Table 1. The molecular weight and molecular formula of tetracycline antibiotics.

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Figure 1. The structural formula of tetracycline.


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Figure 2. The presence of TC in different pH conditions.


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The source and pollution conditions of TC
The amount of TC was not clearly defined in the initial. Therefore, the abuse of TC has emerged in the world. China’s total antibiotic production reached 21000 tons in 2009, accounts for about half the world’s consumption.[14,15] Because of the broad spectrum of antibacterial and stable naphthalene ball structure, TC was difficult to degrade.[16] A small fraction of TC came into the body to produce inactive products through metabolic reactions such as cleavage and glucuronidation.[17] The antibiotic metabolites that excreted from the body were still biologically active, and they could form a matrix in the environment and even produce more degraded substances than pre-degraded.[18,19] About 69–86% of the TC antibiotics were excreted through the urine and feces of the human body and animals, then they were released into the environment in an active form.[18] TC has a high degree of hydrophilicity and low volatility, with significant persistence in water environment. The inappropriate use of TC poses a threat to human health and ecological security. TC carried in the feces contacts the soil and further enters the surface water. In the long run, TC in surface water penetrates into groundwater. At present, the control of the groundwater environment is still not perfect. TC entering the groundwater is difficult to detect. It is difficult to identify the pollutants and sources when groundwater is contaminated. Therefore, it is imperative to study the source of TC and its pollution in groundwater.[20]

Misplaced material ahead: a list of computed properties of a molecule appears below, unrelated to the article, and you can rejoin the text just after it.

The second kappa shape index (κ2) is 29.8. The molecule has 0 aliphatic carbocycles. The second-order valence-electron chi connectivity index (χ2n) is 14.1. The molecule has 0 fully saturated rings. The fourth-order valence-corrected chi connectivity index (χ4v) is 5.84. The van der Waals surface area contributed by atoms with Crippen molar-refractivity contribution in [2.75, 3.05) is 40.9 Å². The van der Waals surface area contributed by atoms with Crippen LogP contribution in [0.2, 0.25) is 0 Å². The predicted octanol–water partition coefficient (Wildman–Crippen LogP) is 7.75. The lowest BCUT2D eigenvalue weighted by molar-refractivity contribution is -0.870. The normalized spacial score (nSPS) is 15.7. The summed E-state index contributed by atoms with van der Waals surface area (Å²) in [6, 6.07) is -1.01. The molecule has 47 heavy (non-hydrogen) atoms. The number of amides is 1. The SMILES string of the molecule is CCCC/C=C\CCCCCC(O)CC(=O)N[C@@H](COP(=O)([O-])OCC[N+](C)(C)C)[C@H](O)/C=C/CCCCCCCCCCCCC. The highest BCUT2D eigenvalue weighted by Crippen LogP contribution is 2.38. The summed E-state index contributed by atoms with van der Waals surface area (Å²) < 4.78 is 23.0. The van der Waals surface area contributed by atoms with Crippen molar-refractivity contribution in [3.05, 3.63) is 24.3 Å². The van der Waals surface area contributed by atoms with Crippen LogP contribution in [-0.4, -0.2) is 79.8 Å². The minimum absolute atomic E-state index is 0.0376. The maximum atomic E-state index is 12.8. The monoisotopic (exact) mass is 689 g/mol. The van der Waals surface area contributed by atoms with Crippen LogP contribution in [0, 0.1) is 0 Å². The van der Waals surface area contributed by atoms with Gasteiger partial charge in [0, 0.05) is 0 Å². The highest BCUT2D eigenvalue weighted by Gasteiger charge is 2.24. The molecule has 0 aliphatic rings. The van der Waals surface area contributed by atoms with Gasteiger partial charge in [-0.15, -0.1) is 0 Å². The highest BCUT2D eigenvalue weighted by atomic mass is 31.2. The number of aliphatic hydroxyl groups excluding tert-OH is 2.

The source, the use, and the pollution situation of TC
The source of TC contamination is mainly from human and veterinary drugs. The main source of TC contamination is shown in Fig. 3. As for human drugs, TC enters into human body through the way of injection and oral consumption. However, due to the lack of restraint mechanisms, antibiotics were used without abstinence. The antibiotics were discharged randomly, and made the adverse effect. There are three main sources of antibiotic pollution. The first source is the unused expired antibiotic used from the medical institution. Secondly, medical institutions have left antibiotics in discarded medical devices. Thirdly, the excrement of patient’s also carries raw antibiotics and metabolized antibiotics.[21] These unused antibiotics discharge into the environment through the urban sewage system. On the one hand, the antibiotics in treated wastewaters infiltrate in soils and surface waters, and enters into the groundwater indirectly. On the other hand, they enter the urban sewage treatment system. The existing sewage treatment technology can not completely remove the antibiotics. The biochemical treatment of wastewater in the microbial growth has a strong inhibitory effect, so the antibiotics are difficult to degradation.[22,23] Once the antibiotic into the surface water, they will cause pollution of the water environment.

Figure 3. The migration of antibiotics in water environment.


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As for veterinary drugs, TC is often used as feed additives into animal. The use of antibiotics in animal husbandry and aquaculture are the two main sources of veterinary antibiotics. These antibiotics will also be into the water environment in the form of the animal excretion. According to the statistics, most of livestock and aquaculture exist in rural areas. Sewage treatment system is lacked in rural areas, so the fecal matter goes directly into surface water. TC issued from veterinary drugs does not reach directly groundwater. On the one hand, wastewaters containing TC are discharged in surface waters. Then, TC migrates to hyporheic zone and finally reaches groundwater. On the other hand, wastewaters can be discharged on soils and then they penetrate in the non-saturated zone. In consequence, TC infiltrates through the vadose zone before to reach groundwater.